The Downtown Information Center, a service of the Centre City Development Corporation, occupies the ground-floor lobby at 225 Broadway. The center exhibits sketches and charts detailing the area's redevelopment. Its showpiece is a 200-square-foot model of downtown. From a distance, the model looks like an art installation, an abstract, geometric study. Up close, it looks like downtown -- to scale and detailed, with cars, pedestrians, and trees. Black tags pasted to the model mark current and future development projects, most of which proceed under the aegis of the development corporation, a public, nonprofit organization created by the city in 1975 to serve "on behalf of the San Diego Redevelopment Agency as the catalyst for public-private partnerships to facilitate projects." Through an operating agreement, it functions as the "agency's representative in the developments of retail, residential, and other projects."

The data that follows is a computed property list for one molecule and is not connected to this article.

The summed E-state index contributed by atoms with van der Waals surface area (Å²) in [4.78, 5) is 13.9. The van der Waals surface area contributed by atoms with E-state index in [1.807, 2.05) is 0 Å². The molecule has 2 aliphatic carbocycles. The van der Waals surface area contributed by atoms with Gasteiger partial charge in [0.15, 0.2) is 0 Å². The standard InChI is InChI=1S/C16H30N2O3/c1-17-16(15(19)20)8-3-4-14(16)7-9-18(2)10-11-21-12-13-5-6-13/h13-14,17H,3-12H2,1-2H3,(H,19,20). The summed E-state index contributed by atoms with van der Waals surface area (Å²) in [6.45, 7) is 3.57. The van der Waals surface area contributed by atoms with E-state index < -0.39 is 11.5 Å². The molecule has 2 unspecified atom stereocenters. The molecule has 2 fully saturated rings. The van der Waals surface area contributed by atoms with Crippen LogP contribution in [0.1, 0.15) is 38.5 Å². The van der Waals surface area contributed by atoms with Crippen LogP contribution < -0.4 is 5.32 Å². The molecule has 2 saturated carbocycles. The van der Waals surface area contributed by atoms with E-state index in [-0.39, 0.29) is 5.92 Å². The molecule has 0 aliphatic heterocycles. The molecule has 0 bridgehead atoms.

The development corporation has helped the city revitalize the Gaslamp Quarter. It's an old, familiar story. Once known as Rabbitville after its principal inhabitants, the Gaslamp was saved the first time, in 1867, by Alonzo Horton, who promised that the 960 "barren, sunburnt desert" acres that he purchased would flourish. By the late 1880s, however, the Gaslamp was suffering, and for nearly a hundred years it remained a dangerous district occupied by flophouses, adult bookstores, and peep shows. Many of the buildings were vacant and dilapidated. Using the considerable weight of California Community Redevelopment Law, which provides local governments with the authority to attack urban decay, the city empowered the development corporation and then, in March 1976, adopted an ordinance that established design-and-use guidelines for the redevelopment of the Gaslamp. In July 1982, the Gaslamp Quarter became an official redevelopment project area, based largely on a city council finding that the area was "blighted." That finding emerged from the observation that the Gaslamp languished "because of mixed and nonconforming uses, vacant buildings, substandard dwelling units, the lack of adequate open space, a concentration of 'adult' entertainment uses, and a high crime rate."